I am not reading Bad Blood, the book about Theranos, but many of my friends and colleagues are.
A “trophy” board member is someone with a big name who, in theory, brings credibility and connections to your company. They are often out of the world of politics, or a Fortune 500 CEO job, or Wall Street.
I dislike trophy board members and advise our portfolio companies to avoid them. But they don’t always take our advice.
One good example is Lending Club, a very good company run by a very good entrepreneur, who got thrown under the bus, in my view, by his trophy board.
USV is an investor in that entrepreneur’s new company which says all you need to know about where we come out on that one.
Trophy board members are more concerned about their reputations than your company and will often react badly in times of crisis and challenge, which is exactly when you need your board members at your side more than ever.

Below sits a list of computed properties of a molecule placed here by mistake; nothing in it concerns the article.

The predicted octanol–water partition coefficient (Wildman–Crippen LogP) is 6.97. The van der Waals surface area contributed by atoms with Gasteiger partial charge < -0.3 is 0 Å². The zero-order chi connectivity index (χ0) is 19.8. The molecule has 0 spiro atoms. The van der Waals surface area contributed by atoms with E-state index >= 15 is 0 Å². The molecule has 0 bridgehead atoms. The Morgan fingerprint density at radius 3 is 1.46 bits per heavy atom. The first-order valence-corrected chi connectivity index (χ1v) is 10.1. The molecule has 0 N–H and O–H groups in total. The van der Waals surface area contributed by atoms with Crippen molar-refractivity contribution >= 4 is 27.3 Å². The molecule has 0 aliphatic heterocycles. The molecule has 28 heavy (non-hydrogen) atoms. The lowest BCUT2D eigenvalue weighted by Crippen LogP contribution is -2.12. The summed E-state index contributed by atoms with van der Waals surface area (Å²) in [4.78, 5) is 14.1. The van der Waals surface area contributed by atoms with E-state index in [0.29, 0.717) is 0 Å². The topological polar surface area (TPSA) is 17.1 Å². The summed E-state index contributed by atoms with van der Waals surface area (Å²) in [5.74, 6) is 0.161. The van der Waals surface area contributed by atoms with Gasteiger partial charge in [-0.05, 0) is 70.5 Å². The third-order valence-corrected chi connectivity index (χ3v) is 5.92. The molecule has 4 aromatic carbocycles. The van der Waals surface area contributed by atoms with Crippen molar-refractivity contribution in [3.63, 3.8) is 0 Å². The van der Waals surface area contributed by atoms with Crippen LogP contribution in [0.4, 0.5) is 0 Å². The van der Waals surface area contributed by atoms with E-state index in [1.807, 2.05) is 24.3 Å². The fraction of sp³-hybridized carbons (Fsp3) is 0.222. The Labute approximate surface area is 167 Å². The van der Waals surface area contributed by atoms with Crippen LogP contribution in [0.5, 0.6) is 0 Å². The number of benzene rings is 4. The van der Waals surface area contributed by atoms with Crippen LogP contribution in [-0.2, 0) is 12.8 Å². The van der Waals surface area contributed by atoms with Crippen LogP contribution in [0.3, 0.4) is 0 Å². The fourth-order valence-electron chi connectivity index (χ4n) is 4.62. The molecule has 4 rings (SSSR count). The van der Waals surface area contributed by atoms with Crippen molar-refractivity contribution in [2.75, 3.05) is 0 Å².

Trophy board members often miss board meetings, show up unprepared, and frequently don’t take the time and effort to truly understand your business.
I am a huge fan of independent directors to complement the founders and investors on a board. The quality of the board is highest when there are more independents on it than investors and founders. Try to get that ratio right on your board as soon as practical.
But don’t put “names” on your board. Put operators, ideally very seasoned operators, who have done everything you want to do, ideally multiple times, and can help you spot the issues before they become problems and spot the opportunities with enough time to go after them.
These ideal board members are often not big names and they usually don’t have big egos. They are solid, steady, and worth their weight in gold. They come in male and female varieties and across the racial and ethnic spectrum too. It is true that it takes a bit more work to build a diverse board of operationally focused board members but it is worth it.
But whatever you do, stay away from trophy board members. They rarely help and often hurt.